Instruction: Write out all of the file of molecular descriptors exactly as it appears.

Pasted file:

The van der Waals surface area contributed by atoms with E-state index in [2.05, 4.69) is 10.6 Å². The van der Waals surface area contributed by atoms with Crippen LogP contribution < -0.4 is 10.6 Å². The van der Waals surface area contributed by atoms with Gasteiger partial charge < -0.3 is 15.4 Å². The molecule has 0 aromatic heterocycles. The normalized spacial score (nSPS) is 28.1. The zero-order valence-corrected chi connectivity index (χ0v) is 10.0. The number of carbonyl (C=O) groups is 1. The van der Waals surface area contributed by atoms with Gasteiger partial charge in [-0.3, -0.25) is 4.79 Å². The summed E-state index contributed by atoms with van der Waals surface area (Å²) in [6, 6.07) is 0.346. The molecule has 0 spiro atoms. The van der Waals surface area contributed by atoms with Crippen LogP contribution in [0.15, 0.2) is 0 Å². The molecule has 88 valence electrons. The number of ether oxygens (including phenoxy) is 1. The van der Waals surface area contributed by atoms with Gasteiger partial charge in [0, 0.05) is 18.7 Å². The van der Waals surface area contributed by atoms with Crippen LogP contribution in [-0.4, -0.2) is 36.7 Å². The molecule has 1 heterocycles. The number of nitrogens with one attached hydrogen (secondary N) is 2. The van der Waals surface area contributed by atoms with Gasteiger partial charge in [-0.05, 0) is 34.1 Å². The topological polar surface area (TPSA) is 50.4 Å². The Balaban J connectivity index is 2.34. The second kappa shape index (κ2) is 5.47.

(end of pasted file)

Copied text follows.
The van der Waals surface area contributed by atoms with E-state index in [2.05, 4.69) is 10.6 Å². The van der Waals surface area contributed by atoms with Crippen LogP contribution < -0.4 is 10.6 Å². The van der Waals surface area contributed by atoms with Gasteiger partial charge < -0.3 is 15.4 Å². The molecule has 0 aromatic heterocycles. The normalized spacial score (nSPS) is 28.1. The zero-order valence-corrected chi connectivity index (χ0v) is 10.0. The number of carbonyl (C=O) groups is 1. The van der Waals surface area contributed by atoms with Gasteiger partial charge in [-0.3, -0.25) is 4.79 Å². The summed E-state index contributed by atoms with van der Waals surface area (Å²) in [6, 6.07) is 0.346. The molecule has 0 spiro atoms. The van der Waals surface area contributed by atoms with Crippen LogP contribution in [0.15, 0.2) is 0 Å². The molecule has 88 valence electrons. The number of ether oxygens (including phenoxy) is 1. The van der Waals surface area contributed by atoms with Gasteiger partial charge in [0, 0.05) is 18.7 Å². The van der Waals surface area contributed by atoms with Crippen LogP contribution in [-0.4, -0.2) is 36.7 Å². The molecule has 1 heterocycles. The number of nitrogens with one attached hydrogen (secondary N) is 2. The van der Waals surface area contributed by atoms with Gasteiger partial charge in [-0.05, 0) is 34.1 Å². The topological polar surface area (TPSA) is 50.4 Å². The Balaban J connectivity index is 2.34. The second kappa shape index (κ2) is 5.47.